"Look at me. I was IN Conde Nast. On a BIKE. In Charleston. So I'm kind of a big deal."
No self awareness.
Good response: http://www.bikelaw.com/2016/05/05/biking-i…
1. We need more bike / foot infrastructure here in CHS. You know, like nearly every other nice city on the planet.
2. To leftists, EVERY cause they agree with is a civil rights issue and they are MLK reincarnate. EVERY cause they don't agree with is Nazism and you're Hitler if you disagree.
If you have attended any of the recent city council meetings, you have heard comments by at least a couple of council members in virulent opposition to the bike lane, but very little from other council members in favor, so...yes, I think it's important that pro-bicycle and pro-bicycle lane folks be heard loud and clear at this point. The City Council often talks about planning fifty years into the future (God forbid, it should be seven generations like our Native American brothers and sisters), and bicycles should absolutely be part of this future in order to promote health as well as reduce the exponential parts per million growth of carbon in our atmosphere (the current graph looks like we are climbing a cliff). Look at cities like Groningen in the Netherlands, where cycling initiatives have been so successful and beneficial to the community, that they are expanding these programs ever further. Somehow, when we look at where Charleston is as far as bicycle initiatives in relation to other communities both to our east and our west, yet our council members still pander to gas hog commuters while approving even more housing developments in their own districts, it starts to feel like a revolutionary tone is appropriate and necessary!
Frankly, the time it takes to get through the light at Folly Rd and onto the bridge from 61 has not seemed to increase at all with lane closure. Unfortunately the total time it takes to get through West Ashley or Johns Island up to Folly Rd has gone up dramatically. It was bumper to bumper on my short-cuts this week!
They've obviously retimed the traffic lights and made a mess of things. I assume the lights were retimed because of the new school start times and bus schedules but who knows. It does mean that any Ashley River Bridge traffic studies conducted prior to the retimed lights are now worthless.
"There are government services on one side of the bridge that people without cars or paying for transit cannot reach safely from the other side - that alone makes this an equity issue. That being said, there was no misrepresentation of motives at the rally."
This cracks me up. After I misrepresent the premise, I will categorically deny that there was misrepresentation. The fallacy in the logic is that the current level of access across the bridge is unsafe. There is a currently a sidewalk that provides access. I would be interested in any stats you have that relate to the number of injuries sustained by either pedestrians or bicycle riders on that particular bridge.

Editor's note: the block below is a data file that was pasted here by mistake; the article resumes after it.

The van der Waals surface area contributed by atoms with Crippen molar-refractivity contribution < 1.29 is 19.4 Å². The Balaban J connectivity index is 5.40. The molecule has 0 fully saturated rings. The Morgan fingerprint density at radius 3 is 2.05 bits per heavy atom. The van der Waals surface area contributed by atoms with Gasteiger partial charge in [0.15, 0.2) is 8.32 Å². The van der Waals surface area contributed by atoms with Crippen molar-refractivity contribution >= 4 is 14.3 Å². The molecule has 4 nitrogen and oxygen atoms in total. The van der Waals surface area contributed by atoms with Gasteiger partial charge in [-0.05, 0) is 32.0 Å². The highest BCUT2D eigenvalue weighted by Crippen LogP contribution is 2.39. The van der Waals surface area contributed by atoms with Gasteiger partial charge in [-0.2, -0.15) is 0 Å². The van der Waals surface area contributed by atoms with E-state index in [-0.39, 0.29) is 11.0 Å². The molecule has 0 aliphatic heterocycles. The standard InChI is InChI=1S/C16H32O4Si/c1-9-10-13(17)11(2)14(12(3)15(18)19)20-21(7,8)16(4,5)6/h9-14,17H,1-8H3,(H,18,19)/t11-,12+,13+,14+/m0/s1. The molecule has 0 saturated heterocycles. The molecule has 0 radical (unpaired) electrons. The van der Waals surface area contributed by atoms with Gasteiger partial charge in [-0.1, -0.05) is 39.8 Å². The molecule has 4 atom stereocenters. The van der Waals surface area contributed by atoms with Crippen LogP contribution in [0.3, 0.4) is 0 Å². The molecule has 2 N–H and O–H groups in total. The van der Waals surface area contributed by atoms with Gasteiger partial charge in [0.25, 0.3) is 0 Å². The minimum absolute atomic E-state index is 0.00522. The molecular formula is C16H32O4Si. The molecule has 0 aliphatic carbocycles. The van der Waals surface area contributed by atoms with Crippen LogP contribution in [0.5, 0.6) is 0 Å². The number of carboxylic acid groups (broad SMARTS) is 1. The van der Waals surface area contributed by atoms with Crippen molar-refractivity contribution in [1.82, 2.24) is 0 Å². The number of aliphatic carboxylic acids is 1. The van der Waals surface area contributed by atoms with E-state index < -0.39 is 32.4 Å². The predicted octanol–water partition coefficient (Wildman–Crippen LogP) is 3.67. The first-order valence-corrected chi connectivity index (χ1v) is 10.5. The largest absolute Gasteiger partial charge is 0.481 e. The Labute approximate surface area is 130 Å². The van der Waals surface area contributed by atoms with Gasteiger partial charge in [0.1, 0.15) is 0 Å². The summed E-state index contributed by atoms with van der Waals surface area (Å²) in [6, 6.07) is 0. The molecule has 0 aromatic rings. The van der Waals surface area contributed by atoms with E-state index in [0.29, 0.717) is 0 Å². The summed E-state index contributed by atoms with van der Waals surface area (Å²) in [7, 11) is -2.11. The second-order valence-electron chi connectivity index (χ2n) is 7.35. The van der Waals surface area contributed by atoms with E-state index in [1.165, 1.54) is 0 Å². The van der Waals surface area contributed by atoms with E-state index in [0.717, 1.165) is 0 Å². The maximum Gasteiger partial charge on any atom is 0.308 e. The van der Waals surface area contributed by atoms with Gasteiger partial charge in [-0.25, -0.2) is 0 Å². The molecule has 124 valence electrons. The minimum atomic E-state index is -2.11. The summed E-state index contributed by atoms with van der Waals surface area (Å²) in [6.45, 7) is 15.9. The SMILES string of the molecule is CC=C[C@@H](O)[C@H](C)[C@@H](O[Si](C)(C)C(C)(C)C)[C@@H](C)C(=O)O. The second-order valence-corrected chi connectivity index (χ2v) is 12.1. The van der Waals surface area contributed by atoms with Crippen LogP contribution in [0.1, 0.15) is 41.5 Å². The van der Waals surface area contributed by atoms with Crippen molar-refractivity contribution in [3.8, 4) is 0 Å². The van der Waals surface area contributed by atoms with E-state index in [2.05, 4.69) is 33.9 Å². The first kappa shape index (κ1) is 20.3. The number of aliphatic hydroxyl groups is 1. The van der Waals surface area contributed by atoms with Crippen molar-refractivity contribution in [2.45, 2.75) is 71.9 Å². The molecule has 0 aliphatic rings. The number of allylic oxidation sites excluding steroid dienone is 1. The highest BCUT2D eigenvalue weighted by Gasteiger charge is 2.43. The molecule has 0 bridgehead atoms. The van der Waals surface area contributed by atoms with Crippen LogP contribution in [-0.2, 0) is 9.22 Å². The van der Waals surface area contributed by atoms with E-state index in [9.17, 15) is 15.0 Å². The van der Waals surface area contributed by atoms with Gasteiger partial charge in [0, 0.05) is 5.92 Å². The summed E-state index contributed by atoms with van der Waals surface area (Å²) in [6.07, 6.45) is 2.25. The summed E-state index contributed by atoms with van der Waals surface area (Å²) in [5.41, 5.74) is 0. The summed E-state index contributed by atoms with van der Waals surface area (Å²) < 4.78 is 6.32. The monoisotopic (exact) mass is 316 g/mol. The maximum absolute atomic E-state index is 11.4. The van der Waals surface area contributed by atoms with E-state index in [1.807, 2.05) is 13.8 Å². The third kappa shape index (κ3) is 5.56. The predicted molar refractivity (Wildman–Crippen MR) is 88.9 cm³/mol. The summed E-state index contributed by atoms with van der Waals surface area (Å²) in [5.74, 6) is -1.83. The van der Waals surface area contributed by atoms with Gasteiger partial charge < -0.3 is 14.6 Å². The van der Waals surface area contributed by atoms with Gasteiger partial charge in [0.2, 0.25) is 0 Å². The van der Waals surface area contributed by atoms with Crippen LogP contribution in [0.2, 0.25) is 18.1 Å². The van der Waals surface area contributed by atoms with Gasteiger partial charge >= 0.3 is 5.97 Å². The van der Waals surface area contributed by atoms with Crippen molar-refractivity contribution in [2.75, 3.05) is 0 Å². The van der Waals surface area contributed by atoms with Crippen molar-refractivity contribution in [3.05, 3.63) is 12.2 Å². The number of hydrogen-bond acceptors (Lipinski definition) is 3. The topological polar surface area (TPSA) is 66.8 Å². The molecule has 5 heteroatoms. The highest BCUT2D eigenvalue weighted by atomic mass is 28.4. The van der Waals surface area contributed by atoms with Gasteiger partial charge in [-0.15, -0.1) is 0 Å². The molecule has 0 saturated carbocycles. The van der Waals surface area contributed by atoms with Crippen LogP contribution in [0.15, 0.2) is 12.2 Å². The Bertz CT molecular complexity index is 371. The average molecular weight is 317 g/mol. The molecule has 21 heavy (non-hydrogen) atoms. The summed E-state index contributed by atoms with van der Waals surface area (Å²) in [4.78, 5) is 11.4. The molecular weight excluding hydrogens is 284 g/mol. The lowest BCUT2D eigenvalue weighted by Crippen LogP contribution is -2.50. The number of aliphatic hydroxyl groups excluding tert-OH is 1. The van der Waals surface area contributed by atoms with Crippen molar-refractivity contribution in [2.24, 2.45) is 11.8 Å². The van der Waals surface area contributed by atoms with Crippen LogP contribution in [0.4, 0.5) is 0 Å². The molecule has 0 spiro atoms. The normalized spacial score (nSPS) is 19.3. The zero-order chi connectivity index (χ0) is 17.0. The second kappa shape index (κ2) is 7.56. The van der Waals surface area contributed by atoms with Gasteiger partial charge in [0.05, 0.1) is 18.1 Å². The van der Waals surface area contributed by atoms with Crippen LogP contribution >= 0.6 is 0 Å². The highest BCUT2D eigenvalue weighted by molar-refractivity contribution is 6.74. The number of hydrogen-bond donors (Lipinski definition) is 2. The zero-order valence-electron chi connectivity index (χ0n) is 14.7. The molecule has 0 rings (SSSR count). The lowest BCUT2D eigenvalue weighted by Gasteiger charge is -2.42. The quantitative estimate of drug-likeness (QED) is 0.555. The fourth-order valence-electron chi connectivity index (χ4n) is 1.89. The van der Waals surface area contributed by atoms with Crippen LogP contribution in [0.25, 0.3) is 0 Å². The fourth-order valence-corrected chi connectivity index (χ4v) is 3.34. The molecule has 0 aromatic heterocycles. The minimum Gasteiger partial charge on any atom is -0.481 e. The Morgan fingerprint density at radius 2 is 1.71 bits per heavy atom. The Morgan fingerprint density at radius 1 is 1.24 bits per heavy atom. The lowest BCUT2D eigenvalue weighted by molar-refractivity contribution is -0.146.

I understand that people need to ride bikes for transportation.
I understand that riding bikes in the street is dangerous mostly because drivers are assholes.
I don't understand why the Ashley River Bridge is unsafe to the point that we need to spend $1-2 million (I think was Post and Currier number) to retrofit a bridge that is already obsolete. Especially when you consider the pressing needs of infrastructure repair in the area.
Finally, this bike lane is not a demand of the poor community. The poor community wants better bus service. This effort is being pushed by rich hipsters appropriating the struggle of poor black people to justify the use of public funds to subsidize their hobby. It's fucking gross.
Chris Clark: I'm interested in the study you mention. Does it contain data that shows the demographics of the injured/killed (i.e., race, income, work/home location)?
'Bicycle infrastructure IS an equity issue.'
This is really the crux of the issue. But if an issue doesn't affect them, the right-wing dipshits that frequent this site will say it is completely irrelevant.
"My commute will be 3 seconds longer" *tears*
"Well, have they considered buying a car?" *laughs*
"Instead of being poor, why don't they just not be poor?" *arms crossed*
We should strive to provide access to all people--public transit, bike lanes, safe pedestrian infrastructure.
Cars are expensive to own and maintain, yet it is almost necessary to own one to access downtown from lower CoL areas of metro Charleston. Maintenance, gas, parking....it's a lot for a janitor at MUSC or a service worker downtown to afford.
Bicycle infrastructure IS an equity issue. People who are minorities and those of low income are disproportionately more likely to ride bicycles. They are also disproportionately more likely to be injured or killed while riding bicycles. If you don't believe me I'll send you an analysis of SC crash data from the past 7 years that shows it very clearly. There are government services on one side of the bridge that people without cars or paying for transit cannot reach safely from the other side - that alone makes this an equity issue. That being said, there was no misrepresentation of motives at the rally. Several council members are still not in favor of the bike lane regardless of the data that supports it - hence a public rally of support. Forty years is how long advocates in the area have been pushing to get the bike lane on the bridge. If you conflate those signs with a civil rights struggle that's on you.